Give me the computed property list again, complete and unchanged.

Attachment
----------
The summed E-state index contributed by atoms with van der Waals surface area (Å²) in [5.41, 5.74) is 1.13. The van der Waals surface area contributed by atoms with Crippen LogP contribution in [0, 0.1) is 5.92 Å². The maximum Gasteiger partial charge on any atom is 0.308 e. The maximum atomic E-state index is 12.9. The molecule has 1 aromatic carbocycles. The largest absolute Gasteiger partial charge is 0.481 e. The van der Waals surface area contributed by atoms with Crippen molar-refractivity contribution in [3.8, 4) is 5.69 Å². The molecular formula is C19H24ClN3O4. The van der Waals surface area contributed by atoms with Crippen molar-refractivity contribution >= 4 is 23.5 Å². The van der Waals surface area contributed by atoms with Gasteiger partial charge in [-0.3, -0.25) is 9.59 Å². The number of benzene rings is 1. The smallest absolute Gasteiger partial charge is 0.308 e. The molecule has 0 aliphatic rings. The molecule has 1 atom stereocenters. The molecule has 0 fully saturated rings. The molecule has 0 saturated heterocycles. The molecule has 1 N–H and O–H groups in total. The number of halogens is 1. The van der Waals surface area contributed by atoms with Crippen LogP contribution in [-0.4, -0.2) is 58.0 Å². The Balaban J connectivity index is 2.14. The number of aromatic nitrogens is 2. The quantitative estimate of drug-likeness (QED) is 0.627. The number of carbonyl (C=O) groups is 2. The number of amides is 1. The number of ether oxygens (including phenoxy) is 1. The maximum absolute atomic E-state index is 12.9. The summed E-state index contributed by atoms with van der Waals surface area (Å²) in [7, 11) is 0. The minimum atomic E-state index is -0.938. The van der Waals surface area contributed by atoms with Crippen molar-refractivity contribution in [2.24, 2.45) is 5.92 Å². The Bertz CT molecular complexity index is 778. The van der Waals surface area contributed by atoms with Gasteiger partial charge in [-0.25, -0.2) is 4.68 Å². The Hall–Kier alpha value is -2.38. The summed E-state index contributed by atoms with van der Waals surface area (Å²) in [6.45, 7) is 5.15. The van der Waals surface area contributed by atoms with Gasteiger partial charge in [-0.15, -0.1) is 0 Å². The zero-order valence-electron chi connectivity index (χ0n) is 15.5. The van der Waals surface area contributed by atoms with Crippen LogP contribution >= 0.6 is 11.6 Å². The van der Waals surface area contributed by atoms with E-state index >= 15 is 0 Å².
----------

The summed E-state index contributed by atoms with van der Waals surface area (Å²) in [5.41, 5.74) is 1.13. The van der Waals surface area contributed by atoms with Crippen LogP contribution in [0, 0.1) is 5.92 Å². The maximum Gasteiger partial charge on any atom is 0.308 e. The maximum atomic E-state index is 12.9. The molecule has 1 aromatic carbocycles. The largest absolute Gasteiger partial charge is 0.481 e. The van der Waals surface area contributed by atoms with Crippen molar-refractivity contribution in [3.8, 4) is 5.69 Å². The molecular formula is C19H24ClN3O4. The van der Waals surface area contributed by atoms with Crippen molar-refractivity contribution >= 4 is 23.5 Å². The van der Waals surface area contributed by atoms with Gasteiger partial charge in [-0.3, -0.25) is 9.59 Å². The number of benzene rings is 1. The smallest absolute Gasteiger partial charge is 0.308 e. The molecule has 0 aliphatic rings. The molecule has 1 atom stereocenters. The molecule has 0 fully saturated rings. The molecule has 0 saturated heterocycles. The molecule has 1 N–H and O–H groups in total. The number of halogens is 1. The van der Waals surface area contributed by atoms with Crippen LogP contribution in [-0.4, -0.2) is 58.0 Å². The Balaban J connectivity index is 2.14. The number of aromatic nitrogens is 2. The quantitative estimate of drug-likeness (QED) is 0.627. The number of carbonyl (C=O) groups is 2. The number of amides is 1. The number of ether oxygens (including phenoxy) is 1. The maximum absolute atomic E-state index is 12.9. The summed E-state index contributed by atoms with van der Waals surface area (Å²) in [7, 11) is 0. The minimum atomic E-state index is -0.938. The van der Waals surface area contributed by atoms with Crippen molar-refractivity contribution in [2.24, 2.45) is 5.92 Å². The Bertz CT molecular complexity index is 778. The van der Waals surface area contributed by atoms with Gasteiger partial charge in [-0.25, -0.2) is 4.68 Å². The Hall–Kier alpha value is -2.38. The summed E-state index contributed by atoms with van der Waals surface area (Å²) in [6.45, 7) is 5.15. The van der Waals surface area contributed by atoms with Gasteiger partial charge in [-0.15, -0.1) is 0 Å². The zero-order valence-electron chi connectivity index (χ0n) is 15.5. The van der Waals surface area contributed by atoms with Crippen LogP contribution >= 0.6 is 11.6 Å². The van der Waals surface area contributed by atoms with E-state index >= 15 is 0 Å².